U.K. Mortgage Approvals Fell Less Than Expected in Februaryby
Lending to small and medium sized firms at most since 2011
Bank of England publishes February lending data in London
U.K. mortgage approvals fell less than expected in February, a sign that demand for housing remained resilient before tax changes take effect in April.
Banks advanced 73,871 loans, compared with 74,085 in January, which was the highest level in two years, the Bank of England said in London on Thursday. While this was the first fall in five months, economists had forecast a bigger drop to 73,500. Net mortgage lending dipped to 3.6 billion pounds, from 3.7 billion pounds a month earlier.
The data underscore strength in the U.K. housing market as investors rush to buy properties before a tax increase on second homes and rental purchases. Officials at the central bank have warned buy-to-let mortgages represent a growing threat to financial stability and this week recommended tighter lending criteria and tougher affordability tests.
Demand is also being fueled by low borrowing costs, with the central bank saying the effective interest rate on outstanding mortgages fell one basis point to 2.95 percent in February. The BOE’s Financial Policy Committee is on the front line, using macroprudential measures to guard against risks from the housing market since benchmark rates have been at a record low 0.5 percent for more than seven years.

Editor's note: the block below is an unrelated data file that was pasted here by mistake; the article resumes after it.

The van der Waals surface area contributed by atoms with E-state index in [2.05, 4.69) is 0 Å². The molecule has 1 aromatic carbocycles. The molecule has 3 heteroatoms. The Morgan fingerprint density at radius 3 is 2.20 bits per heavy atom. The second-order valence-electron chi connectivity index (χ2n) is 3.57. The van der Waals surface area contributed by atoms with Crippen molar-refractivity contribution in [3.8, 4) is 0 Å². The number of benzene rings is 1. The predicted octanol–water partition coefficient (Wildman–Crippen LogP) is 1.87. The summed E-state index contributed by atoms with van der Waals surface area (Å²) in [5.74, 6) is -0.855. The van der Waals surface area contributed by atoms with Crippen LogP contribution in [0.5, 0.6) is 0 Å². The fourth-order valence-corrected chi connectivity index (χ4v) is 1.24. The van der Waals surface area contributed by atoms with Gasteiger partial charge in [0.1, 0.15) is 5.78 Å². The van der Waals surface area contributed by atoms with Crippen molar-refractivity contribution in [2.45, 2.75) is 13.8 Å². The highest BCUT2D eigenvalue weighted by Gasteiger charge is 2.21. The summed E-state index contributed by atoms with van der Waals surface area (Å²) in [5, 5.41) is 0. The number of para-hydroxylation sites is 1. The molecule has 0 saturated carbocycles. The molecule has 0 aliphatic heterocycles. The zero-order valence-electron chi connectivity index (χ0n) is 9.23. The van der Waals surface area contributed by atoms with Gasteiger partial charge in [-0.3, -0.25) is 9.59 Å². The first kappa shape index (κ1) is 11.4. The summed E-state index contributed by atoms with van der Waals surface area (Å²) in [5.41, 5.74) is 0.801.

The effective rate on new secured loans rose to 2.5 percent.
Net lending to consumers rose 1.3 billion pounds in February, compared with 1.6 billion pounds in January. Business lending increased 3.3 billion pounds, with small and medium sized businesses taking 652 million pounds of loans, the most since the BOE began collecting the data in 2011.
M4, a broad measure of money supply, rose 0.9 percent on the month and 2 percent from a year earlier. An underlying measure of M4 increased 5 percent on a 3-month annualized basis.
The BOE also said overseas investors sold a net 3 billion pounds of gilts following net sales of 6.3 billion pounds in January.